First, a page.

Tuesday, December 24, 2013

First Born in Eternity then in History

Christmas Mass During the Day 2013

Catholics attending this Mass or a later mass today are often surprised by the Gospel reading. There is no mention of a manger, a stable, shepherds, of Magi, of angels, of Bethlehem or, very surprisingly, of Mary and Joseph. If you came last night, you would not have been disappointed. But this morning’s Gospel starts in a manner which doesn’t seem to be in synch with the season: "In the beginning was the Word," and it continues to speak only of the Word of God. So why is this a Christmas Gospel reading?

Up until the liturgical reforms of the post-Vatican II era, the Prologue of St John’s Gospel, the text we just heard was and is still proclaimed at the very end of every Traditional Latin Mass, thereby earning for itself the misnomer ‘the Last Gospel.’ According to one source, the Last Gospel was inserted here to counter the heresy (prevalent among clergy at the time of its introduction) of denying the Incarnation, and therefore the divinity of Jesus Christ. The priest by reading this passage publicly attests to the orthodoxy of his faith. Whatever may have been the original reason for its insertion, it is a beautiful paradox that the Last Gospel of the Mass takes us back to the beginning, for it opens with the words "In the beginning."

The tradition of reading the prologue on Christmas Day has survived the liturgical reform. Though the practice of reading the Last gospel at the end of mass has been discontinued, it did serve the purpose of climaxing every celebration with the compelling and beautiful truth of the Incarnation, the dogma that speaks of the act and decision of the Second Person of the Trinity, the Son of God, becoming man – the Word became flesh and dwelt among us. The prologue situates the Christmas story outside the confines of human history. In fact, it provides for the words and works of the Incarnate Word an eternal background or origin and proceeds to proclaim his divinity and eternity. He who "became flesh" in time, is the Word himself from all eternity. He is the only-begotten Son of God "who is in the bosom of the Father." He is the Son "of the same substance of the Father," he is "God from God." He receives the fullness of glory from the Father. He is the Word "through whom everything was made. It is for this reason, in response to this great Divine Condescension, that we kneel in humble contemplation of the mystery proclaimed by the Creed, “and by the Holy Spirit was incarnate of the Virgin Mary, and became man.”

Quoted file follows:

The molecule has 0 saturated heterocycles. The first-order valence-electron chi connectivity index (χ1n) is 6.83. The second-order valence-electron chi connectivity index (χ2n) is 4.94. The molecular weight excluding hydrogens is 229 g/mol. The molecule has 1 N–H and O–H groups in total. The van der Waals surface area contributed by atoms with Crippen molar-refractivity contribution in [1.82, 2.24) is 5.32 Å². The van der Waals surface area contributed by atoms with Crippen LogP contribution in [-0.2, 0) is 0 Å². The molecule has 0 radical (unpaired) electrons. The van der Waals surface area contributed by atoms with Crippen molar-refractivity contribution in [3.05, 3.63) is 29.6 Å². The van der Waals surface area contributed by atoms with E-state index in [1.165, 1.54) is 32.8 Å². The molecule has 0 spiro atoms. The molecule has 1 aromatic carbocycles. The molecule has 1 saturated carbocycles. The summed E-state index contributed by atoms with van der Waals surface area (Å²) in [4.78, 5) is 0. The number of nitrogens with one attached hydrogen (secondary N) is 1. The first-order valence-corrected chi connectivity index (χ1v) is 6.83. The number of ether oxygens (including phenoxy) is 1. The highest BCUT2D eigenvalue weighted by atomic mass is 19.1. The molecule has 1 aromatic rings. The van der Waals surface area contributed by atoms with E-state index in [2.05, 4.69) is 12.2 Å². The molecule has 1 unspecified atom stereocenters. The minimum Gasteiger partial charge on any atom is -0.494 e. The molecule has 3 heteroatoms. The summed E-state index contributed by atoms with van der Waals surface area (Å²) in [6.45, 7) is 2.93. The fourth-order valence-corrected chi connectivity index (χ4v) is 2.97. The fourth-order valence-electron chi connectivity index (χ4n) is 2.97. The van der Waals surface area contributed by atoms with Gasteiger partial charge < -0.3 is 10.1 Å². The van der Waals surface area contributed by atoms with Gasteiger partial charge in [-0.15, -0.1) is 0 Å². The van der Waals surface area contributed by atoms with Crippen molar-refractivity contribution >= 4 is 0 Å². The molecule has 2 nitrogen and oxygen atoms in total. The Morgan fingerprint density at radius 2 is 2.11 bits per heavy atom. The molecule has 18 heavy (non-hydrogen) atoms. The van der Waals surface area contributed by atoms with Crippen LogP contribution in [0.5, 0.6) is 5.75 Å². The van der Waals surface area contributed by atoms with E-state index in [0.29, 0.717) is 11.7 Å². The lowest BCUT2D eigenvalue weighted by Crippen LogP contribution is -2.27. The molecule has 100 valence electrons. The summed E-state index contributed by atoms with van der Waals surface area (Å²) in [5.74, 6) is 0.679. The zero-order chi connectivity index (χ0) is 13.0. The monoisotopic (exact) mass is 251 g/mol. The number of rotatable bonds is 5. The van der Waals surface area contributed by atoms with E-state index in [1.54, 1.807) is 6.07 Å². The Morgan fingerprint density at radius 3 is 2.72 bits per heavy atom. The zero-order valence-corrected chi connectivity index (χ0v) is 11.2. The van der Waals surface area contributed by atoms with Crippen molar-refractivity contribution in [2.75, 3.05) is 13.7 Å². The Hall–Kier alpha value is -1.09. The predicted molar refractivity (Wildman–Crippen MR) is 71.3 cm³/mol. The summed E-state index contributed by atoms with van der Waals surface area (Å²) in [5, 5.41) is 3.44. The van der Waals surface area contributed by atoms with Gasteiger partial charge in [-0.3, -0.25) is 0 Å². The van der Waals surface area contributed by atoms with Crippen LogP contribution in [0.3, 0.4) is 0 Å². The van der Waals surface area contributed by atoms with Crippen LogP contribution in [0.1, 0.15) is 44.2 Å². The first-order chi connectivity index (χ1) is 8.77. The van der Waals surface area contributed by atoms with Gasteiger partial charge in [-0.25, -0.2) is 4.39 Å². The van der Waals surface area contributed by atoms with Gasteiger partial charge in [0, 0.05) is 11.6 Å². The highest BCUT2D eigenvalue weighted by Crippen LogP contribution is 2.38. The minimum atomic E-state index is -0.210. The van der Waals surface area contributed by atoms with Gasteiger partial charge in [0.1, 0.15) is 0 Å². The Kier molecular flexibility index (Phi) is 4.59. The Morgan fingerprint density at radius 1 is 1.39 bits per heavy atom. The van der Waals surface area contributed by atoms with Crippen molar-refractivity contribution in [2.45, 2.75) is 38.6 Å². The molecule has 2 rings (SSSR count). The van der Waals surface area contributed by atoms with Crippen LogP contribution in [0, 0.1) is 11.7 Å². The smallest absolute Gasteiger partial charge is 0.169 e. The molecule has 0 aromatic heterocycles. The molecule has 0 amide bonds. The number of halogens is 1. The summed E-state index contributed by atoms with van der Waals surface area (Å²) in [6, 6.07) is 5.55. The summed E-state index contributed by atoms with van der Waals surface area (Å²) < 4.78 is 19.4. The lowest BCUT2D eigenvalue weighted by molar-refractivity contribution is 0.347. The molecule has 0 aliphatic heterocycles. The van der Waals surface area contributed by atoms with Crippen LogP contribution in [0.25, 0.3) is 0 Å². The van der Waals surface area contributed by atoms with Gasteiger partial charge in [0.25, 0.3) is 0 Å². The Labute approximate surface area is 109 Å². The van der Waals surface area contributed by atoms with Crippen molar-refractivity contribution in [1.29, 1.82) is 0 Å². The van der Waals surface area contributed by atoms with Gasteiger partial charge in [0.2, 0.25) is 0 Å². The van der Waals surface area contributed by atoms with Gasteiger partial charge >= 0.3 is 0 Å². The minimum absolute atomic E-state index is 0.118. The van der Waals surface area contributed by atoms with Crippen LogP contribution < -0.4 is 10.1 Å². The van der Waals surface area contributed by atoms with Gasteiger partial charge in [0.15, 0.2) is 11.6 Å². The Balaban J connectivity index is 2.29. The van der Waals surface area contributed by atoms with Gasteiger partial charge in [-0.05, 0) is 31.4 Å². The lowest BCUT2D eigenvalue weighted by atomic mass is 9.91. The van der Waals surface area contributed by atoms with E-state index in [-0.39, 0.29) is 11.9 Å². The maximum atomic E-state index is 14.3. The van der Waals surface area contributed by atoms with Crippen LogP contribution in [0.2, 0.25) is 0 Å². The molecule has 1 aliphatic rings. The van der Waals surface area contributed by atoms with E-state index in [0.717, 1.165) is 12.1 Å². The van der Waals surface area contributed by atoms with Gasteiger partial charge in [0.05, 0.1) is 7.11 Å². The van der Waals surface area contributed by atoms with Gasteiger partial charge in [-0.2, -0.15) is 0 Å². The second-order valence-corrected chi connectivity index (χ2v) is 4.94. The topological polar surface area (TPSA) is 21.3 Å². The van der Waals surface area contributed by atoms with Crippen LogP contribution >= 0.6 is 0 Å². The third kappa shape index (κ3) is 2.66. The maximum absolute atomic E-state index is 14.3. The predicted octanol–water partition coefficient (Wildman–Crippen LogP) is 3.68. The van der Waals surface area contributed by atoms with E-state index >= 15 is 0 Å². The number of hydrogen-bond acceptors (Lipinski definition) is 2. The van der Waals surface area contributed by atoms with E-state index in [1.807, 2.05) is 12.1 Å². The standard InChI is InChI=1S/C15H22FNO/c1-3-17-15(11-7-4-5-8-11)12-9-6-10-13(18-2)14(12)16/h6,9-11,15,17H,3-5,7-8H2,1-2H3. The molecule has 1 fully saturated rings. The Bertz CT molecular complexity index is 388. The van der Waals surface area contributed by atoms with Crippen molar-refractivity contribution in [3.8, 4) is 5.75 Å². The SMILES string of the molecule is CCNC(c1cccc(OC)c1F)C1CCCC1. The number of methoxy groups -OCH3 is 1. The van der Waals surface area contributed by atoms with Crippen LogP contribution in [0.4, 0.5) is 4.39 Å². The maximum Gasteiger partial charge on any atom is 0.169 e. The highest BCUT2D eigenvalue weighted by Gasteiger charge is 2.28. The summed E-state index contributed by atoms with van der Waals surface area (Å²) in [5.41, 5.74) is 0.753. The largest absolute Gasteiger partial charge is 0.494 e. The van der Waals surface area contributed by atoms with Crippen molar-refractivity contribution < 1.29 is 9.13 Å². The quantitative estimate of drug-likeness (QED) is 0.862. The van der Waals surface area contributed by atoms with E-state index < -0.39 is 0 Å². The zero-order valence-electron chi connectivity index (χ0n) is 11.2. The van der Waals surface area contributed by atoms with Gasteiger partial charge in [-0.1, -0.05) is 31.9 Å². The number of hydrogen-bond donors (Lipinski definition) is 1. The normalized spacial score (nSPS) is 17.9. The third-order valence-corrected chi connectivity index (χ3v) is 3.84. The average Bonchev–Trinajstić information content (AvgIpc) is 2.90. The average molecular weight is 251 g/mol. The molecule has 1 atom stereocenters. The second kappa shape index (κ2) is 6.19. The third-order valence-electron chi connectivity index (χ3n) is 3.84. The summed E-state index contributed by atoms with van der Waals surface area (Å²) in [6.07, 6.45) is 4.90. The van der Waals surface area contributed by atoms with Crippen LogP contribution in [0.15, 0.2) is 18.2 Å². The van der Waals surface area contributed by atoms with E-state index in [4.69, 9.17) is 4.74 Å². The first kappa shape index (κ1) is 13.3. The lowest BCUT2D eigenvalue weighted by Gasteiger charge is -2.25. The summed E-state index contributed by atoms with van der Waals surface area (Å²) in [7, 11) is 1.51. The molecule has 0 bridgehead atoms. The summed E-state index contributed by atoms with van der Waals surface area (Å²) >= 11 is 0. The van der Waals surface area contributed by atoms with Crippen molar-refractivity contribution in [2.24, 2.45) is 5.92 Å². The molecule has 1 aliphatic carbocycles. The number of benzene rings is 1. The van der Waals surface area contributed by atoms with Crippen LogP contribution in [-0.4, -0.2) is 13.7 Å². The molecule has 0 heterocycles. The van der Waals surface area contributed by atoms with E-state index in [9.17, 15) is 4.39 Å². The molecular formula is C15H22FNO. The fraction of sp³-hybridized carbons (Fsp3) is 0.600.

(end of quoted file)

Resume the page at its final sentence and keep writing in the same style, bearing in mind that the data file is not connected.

This focus on the Incarnation and the Divinity of Christ reminds us that we are not celebrating the birthday of a great hero, or a sagely guru, or an illustrious prophet. We are celebrating the birth into human history of the Divine and Eternal Word, the Son of God, the One from whom and in whom all things were made. "The Son of God became man", St Athanasius explains, "in order that the sons of men, the sons of Adam, might become sons of God.” With all the gift giving, merry making, commercialisation of our feast, it is quite easy to forget this very central truth.

While our culture is very open to the likes of Superman, Thor, Spider-man and other “super-beings” who are fictional, it is ironic that man regards the Incarnation, the fact of an Omnipotent God choosing to become mortal, a strange and unbelievable idea. There has been increased hostility and opposition to the biblical doctrine of the incarnation of our Lord Jesus Christ, and consequently the rejection of his divinity. In history there have been those who have sought to sacrifice either the deity of Christ (e.g. the Ebionites) or remove his humanity (e.g. the Docetists). Quite recently there has been a bold attack on the doctrine of the incarnation made by several theologians and scripture scholars. In no uncertain terms the incarnation is dismissed as a myth, along with other fundamental doctrines of the faith. With the rejection of the Incarnation, they are surely evacuating the divine element from Jesus. They are attempting to harmonise the anti-supernaturalism of the modern mind with the church's teaching about Christ. The great quest of liberal theology has been to invent a Jesus who is stripped of all supernatural power, deity, and authority. They are not reinterpreting traditional Christology. They are simply abandoning it.